Hey world, it's been a while. That last post was a doozy, I thought I should wait until I could write a happier one to update here.
Life has been great here. Aside from the occasional stress of teaching, which now at the end of the second trimester of the second year has started to take its annual toll on me. Most of the teachers at my school right now have to mentally smack an occasional grimace off of their faces, and a common comment in the teacher's room is, "break's almost here!" This year, however, the near end of trimester two is tinged in sadness, in bittersweet knowledge that I'm approaching the last leg of this journey.
I have a lot to look forward to in my future and I'm allowing my excitement for the next few months to remain at the foreground, saving the sadness that I've been dreaming of for the day I sit at the airport and let go of the right to call this island home.
My friend from Assomada just made it out to visit for a weekend and I passed one of the most incredible weekends in recent memory with him and dear friends. I'll admit it was not a typical Cape Verdean weekend, but served as a welcome reprieve from test preparations.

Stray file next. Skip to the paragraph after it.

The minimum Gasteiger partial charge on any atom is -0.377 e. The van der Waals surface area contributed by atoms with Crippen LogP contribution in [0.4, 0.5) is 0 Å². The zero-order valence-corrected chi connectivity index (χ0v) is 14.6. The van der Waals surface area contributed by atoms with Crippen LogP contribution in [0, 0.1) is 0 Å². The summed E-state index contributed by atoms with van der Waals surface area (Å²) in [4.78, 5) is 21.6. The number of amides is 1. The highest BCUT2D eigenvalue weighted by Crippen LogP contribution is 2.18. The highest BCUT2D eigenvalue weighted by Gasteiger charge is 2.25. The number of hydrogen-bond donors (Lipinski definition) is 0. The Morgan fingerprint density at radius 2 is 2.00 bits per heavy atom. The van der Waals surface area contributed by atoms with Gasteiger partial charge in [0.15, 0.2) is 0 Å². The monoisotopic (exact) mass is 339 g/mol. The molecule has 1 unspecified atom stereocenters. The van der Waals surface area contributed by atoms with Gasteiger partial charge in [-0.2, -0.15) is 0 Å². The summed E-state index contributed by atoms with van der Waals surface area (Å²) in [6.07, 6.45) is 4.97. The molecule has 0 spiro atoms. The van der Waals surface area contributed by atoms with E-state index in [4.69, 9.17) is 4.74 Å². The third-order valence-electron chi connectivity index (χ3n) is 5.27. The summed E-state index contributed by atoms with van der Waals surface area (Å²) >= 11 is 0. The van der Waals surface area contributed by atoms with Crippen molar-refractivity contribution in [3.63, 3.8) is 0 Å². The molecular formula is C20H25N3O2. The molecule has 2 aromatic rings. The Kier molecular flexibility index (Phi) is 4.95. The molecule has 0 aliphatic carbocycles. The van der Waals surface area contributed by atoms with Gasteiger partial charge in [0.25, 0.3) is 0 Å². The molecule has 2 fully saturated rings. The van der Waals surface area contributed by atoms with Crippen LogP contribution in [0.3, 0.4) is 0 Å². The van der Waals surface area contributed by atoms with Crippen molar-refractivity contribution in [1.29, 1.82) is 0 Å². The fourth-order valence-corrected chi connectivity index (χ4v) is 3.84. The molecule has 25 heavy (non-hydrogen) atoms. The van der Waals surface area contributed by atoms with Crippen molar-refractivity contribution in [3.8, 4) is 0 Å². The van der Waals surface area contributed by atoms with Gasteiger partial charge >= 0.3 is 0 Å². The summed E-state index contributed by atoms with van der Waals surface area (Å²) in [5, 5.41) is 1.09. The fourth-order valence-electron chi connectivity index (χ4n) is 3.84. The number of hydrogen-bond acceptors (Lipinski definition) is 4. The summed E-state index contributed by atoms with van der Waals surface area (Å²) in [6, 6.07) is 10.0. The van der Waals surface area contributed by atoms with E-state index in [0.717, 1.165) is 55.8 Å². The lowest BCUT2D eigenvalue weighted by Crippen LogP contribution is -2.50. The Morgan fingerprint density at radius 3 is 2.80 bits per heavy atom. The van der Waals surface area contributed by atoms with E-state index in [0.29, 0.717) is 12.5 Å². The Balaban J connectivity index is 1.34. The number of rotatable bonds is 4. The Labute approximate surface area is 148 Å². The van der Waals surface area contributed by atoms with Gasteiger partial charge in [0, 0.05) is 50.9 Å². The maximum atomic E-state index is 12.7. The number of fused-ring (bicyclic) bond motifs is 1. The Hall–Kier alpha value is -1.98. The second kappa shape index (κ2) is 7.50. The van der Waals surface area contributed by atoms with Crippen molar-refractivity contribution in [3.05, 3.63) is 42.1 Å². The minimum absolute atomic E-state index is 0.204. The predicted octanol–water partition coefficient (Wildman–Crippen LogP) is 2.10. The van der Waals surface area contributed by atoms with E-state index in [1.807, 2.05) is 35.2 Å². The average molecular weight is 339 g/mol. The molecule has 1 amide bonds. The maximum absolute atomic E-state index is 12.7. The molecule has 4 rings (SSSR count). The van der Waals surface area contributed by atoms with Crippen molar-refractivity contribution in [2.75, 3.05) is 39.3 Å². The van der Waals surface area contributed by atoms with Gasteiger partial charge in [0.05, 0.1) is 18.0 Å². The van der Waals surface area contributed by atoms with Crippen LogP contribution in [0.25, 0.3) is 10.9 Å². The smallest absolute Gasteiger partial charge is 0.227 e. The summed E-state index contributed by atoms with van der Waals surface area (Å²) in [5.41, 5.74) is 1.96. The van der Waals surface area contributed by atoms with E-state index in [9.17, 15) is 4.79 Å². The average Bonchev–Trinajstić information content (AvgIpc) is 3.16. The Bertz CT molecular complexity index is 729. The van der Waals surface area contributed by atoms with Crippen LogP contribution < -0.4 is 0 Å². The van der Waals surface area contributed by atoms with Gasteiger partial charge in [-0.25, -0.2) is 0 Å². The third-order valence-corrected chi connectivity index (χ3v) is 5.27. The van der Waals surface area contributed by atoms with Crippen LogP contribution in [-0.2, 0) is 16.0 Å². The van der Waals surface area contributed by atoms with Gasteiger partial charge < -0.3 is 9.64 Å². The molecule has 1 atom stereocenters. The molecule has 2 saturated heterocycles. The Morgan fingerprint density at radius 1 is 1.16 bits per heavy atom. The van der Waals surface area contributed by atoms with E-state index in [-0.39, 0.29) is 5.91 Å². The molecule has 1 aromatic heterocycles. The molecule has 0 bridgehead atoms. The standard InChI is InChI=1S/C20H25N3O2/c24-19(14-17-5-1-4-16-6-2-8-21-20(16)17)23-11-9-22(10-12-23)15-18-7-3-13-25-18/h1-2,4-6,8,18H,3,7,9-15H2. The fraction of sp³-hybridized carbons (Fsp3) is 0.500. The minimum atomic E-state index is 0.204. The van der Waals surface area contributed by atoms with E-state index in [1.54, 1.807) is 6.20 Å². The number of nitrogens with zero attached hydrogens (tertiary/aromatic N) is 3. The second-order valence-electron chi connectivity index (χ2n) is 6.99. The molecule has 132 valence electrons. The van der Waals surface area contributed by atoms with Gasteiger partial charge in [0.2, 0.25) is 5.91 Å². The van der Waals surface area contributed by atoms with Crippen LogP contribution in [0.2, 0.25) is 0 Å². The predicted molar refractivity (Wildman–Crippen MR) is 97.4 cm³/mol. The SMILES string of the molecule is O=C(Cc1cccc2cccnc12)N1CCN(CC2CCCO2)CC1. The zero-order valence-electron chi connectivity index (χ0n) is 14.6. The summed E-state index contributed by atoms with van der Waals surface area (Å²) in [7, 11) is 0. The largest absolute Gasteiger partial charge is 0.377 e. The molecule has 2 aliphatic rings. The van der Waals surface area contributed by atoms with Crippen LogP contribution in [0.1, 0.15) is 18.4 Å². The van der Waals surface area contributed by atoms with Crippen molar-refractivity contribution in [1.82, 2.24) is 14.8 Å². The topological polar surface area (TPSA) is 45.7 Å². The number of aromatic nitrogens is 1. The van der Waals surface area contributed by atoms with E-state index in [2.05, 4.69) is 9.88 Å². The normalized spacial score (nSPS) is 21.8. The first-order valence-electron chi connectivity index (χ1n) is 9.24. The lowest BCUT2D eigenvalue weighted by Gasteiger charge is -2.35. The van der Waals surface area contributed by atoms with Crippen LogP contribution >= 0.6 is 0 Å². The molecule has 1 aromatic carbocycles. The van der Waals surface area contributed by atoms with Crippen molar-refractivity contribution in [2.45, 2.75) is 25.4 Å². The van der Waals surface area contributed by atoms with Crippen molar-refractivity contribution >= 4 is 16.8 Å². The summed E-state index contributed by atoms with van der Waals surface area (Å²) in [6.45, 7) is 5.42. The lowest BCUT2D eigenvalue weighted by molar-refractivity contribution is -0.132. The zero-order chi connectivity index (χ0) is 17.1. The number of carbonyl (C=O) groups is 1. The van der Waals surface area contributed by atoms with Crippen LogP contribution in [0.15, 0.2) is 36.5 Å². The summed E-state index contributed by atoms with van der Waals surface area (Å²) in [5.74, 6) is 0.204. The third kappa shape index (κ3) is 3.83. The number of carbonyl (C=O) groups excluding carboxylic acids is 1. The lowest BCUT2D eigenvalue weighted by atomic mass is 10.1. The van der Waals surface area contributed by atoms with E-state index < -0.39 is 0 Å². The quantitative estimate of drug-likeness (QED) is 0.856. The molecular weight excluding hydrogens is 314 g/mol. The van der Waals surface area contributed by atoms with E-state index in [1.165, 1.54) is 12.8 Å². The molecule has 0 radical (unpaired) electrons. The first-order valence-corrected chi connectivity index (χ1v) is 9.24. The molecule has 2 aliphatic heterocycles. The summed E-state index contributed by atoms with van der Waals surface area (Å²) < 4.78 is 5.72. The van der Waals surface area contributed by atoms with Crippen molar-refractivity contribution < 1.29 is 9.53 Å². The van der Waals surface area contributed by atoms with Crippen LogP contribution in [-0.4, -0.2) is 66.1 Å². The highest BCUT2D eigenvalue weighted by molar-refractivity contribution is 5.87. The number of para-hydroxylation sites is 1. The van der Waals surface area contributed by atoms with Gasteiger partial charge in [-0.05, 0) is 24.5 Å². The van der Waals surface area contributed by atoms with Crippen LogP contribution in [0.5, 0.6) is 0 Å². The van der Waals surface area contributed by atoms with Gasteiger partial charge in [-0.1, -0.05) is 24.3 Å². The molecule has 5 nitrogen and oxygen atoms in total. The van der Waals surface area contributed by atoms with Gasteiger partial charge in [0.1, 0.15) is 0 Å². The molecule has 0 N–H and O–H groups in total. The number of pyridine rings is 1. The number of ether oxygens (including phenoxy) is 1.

After an afternoon of drinks and catching up, the girls split up from the guys, and when we met on a cobblestone path that winds parallel to the ocean the boys were waiting with flowers, chocolates and wine. I'm almost embarrassed to say this; I know we're Peace Corps volunteers, and these seem silly things to dwell on. But it this set the stage for an amazing night and the unexpectedness of this attention made it more potent. I may not be able to afford a vacation right now and whisk off to a faraway destination where I'm anonymous and free to relax fully, but mentally this felt like settling into a tub of warm bathwater after being dirty for months. We ran along the beach for an hour drinking wine and splashing in the warm foam that lapped up with the waves. I fell in love with my friends and life all over again.
After a wonderful dinner I snuck away from my friends, drawn to the beach by a bonfire surrounded by fishermen. I plopped down in the cold black sand and passed an hour talking about living on the beach, befriending a small boy who told me about the different types of fish he likes to catch. I helped to keep the embers smoldering, and ignored the quizzical looks the men gave me, my fingers dipped in night-chilled sand still damp from the tide, sitting in the soft screen of heat emanating from the driftwood sprinkled with glitter that changed from autumnal orange to crimson, with a constant smile tattooed on my face.
I've found in the past that sometimes I've felt bad here, when I go out with American friends and spend my time doing something "touristy." But this night I realized that I can allow myself time sometimes, in the light of stars with people I love and who understand how sometimes the days here can be more weighty than they seem. We pull each other up, sometimes before realizing that our friends or even we ourselves need help. I guess I needed it.